To assess intra-rater reliability, the neuroradiologist repeated ratings in 30 subjects with NCI (n = 10), MCI (n = 10), and dementia (n = 10), blind to the identity and diagnosis of the subjects after an interval of approximately four weeks. Intra-rater reliability was assessed using kappa statistics.
Receiver operating characteristic (ROC) curve analysis was used to determine the ability of CNFD, CNBD, CNFL, MTA-R, and MTA-L to distinguish between patients with MCI and dementia from NCI. The area under the ROC curve (AUC) and a cut-off point with the maximal sensitivity and specificity were calculated.
All analyses were performed using IBM-SPSS (version 23; SPSS Inc, Armonk NY). Dot plots were generated using GraphPad Prism, version 6.05. A two-tailed p value of ≤0.05 was considered significant.
We enrolled 207 people and excluded 1 patient with severe depression, 1 patient with hypomania, and 23 people who did not complete all assessments to leave a sample size of 182.
Demographic and clinical characteristics
182 subjects with NCI (n = 36), MCI (n = 80), and dementia (n = 66) were studied. The demographic and clinical characteristics of these three groups are summarized (Table 1). The study cohort comprised of 111 (61.0%) males and 71 (39.0%) females. There were 63 (34.6%) Qatari Arabs, 62 (34.1%) other Arabs, 37 (20.3%) South Asians, and 20 (11.0%) other ethnicities. The prevalence of Type 2 diabetes (T2D) was 110 (60.4%) and was comparable between subjects with NCI (n = 22, 61.1%), MCI (n = 46, 57.5%), and dementia (n = 42, 63.6%), p = 0.71. Gender proportion and the mean age, systolic blood pressure (SBP), diastolic blood pressure (DBP), body weight, BMI, HbA1c, cholesterol, and triglycerides were comparable between groups. There was a progressive reduction in cognitive function measured by MoCA between the NCI (27.4±4.1), MCI (22.1±5.5, p < 0.0001), and dementia (12.7±4.1, p < 0.0001) groups. The mean duration of cognitive impairment was significantly shorter in the MCI group compared to the dementia group (1.5±1.6 years versus 3.2±2.8 years, p < 0.0001). The dementia group comprised of AD (n = 19, 28.8%), VaD (n = 13, 19.7%), and mixed AD with vascular lesions (n = 34, 51.5%).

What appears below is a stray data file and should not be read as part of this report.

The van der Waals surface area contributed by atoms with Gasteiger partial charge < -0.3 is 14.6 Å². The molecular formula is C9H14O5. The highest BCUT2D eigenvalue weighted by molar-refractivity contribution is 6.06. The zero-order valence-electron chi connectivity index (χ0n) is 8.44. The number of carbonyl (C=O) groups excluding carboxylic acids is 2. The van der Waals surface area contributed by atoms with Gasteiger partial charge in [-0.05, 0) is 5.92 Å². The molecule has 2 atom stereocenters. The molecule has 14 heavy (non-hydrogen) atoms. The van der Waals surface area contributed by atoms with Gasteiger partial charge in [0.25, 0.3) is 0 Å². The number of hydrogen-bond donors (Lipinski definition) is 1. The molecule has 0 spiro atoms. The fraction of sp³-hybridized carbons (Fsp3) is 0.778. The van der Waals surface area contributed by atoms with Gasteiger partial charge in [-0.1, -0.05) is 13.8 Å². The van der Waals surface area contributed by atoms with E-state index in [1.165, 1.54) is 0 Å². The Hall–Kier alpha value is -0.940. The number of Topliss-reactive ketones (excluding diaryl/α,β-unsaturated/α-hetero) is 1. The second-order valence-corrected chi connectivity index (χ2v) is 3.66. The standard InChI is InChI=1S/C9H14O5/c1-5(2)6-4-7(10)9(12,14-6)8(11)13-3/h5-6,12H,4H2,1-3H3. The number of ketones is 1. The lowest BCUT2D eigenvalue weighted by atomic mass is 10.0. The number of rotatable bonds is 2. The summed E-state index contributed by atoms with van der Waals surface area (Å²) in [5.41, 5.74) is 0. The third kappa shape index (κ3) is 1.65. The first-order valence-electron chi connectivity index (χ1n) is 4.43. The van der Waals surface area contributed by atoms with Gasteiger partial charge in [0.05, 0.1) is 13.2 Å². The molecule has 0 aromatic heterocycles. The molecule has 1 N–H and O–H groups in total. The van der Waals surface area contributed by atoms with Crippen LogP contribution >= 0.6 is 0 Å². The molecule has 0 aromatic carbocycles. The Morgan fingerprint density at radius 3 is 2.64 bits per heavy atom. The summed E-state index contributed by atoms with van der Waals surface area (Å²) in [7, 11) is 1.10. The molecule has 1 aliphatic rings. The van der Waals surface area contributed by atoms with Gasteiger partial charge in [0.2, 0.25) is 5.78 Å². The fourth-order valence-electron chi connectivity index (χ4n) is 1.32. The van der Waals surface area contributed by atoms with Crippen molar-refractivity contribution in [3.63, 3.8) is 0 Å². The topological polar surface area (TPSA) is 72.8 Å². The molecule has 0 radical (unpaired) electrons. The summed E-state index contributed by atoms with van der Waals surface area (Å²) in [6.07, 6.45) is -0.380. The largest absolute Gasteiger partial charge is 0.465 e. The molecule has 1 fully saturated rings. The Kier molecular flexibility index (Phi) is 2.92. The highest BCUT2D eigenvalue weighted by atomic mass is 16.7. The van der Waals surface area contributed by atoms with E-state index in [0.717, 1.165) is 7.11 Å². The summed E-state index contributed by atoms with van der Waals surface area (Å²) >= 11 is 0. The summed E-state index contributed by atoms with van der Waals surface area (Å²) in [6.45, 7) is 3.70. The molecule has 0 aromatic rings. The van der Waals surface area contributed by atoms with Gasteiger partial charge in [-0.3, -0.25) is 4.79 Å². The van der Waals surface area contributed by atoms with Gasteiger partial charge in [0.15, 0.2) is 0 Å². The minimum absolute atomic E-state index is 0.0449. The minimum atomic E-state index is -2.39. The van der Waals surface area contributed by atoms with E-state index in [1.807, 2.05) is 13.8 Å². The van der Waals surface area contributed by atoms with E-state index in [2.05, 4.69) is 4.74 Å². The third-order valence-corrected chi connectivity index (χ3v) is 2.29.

|(n = 36)||(n = 80)||(n = 66)|
|Female||11 (30.6%)||34 (42.5%)||26 (39.4%)||NS||NS||NS|
|Systolic BP, mmHg||140.3±17.0||138.6±17.4||138.6±21.4||NS||NS||NS|
|Diastolic BP, mmHg||73.7±19.8||71.4±8.3||69.1±10.0||NS||NS||NS|
|MoCA||27.4±4.1||22.1±5.5||12.7±4.1||<0.0001||< 0.0001||< 0.0001|
|Cognitive impairment duration, y||N/A||1.5±1.6||3.2±2.8||< 0.0001|
|Corneal nerve fiber measures|
|CNFD, fibers/mm2||32.0±7.5||24.5±9.6||20.8±9.3||< 0.0001||< 0.0001||NS|
|CNBD, branches/mm2||90.9±46.5||59.3±35.7||53.9±38.7||0.001||< 0.0001||NS|
|CNFL, mm/mm2||22.9±6.1||17.2±6.5||15.8±7.4||< 0.0001||< 0.0001||NS|
|Medial Temporal Atrophy Measures|
|Medial temporal atrophy (right &left)||0.7±0.7||0.6±0.6||2.0±1.0||NS||< 0.0001||<0.0001|
|Medial temporal atrophy (right)||0.6±0.8||0.5±0.6||1.9±1.0||NS||< 0.0001||< 0.0001|
|Hippocampus (right)||1.1±1.1||1.3±0.9||2.8±0.9||NS||< 0.0001||< 0.0001|
|Entorhinal cortex (right)||0.4±0.9||0.2±0.6||1.6±1.2||NS||< 0.0001||< 0.0001|
|Perirhinal cortex (right)||0.3±0.6||0.2±0.5||1.4±1.1||NS||< 0.0001||< 0.0001|
|Medial temporal atrophy (left)||0.8±0.8||0.6±0.7||2.1±1.1||NS||< 0.0001||< 0.0001|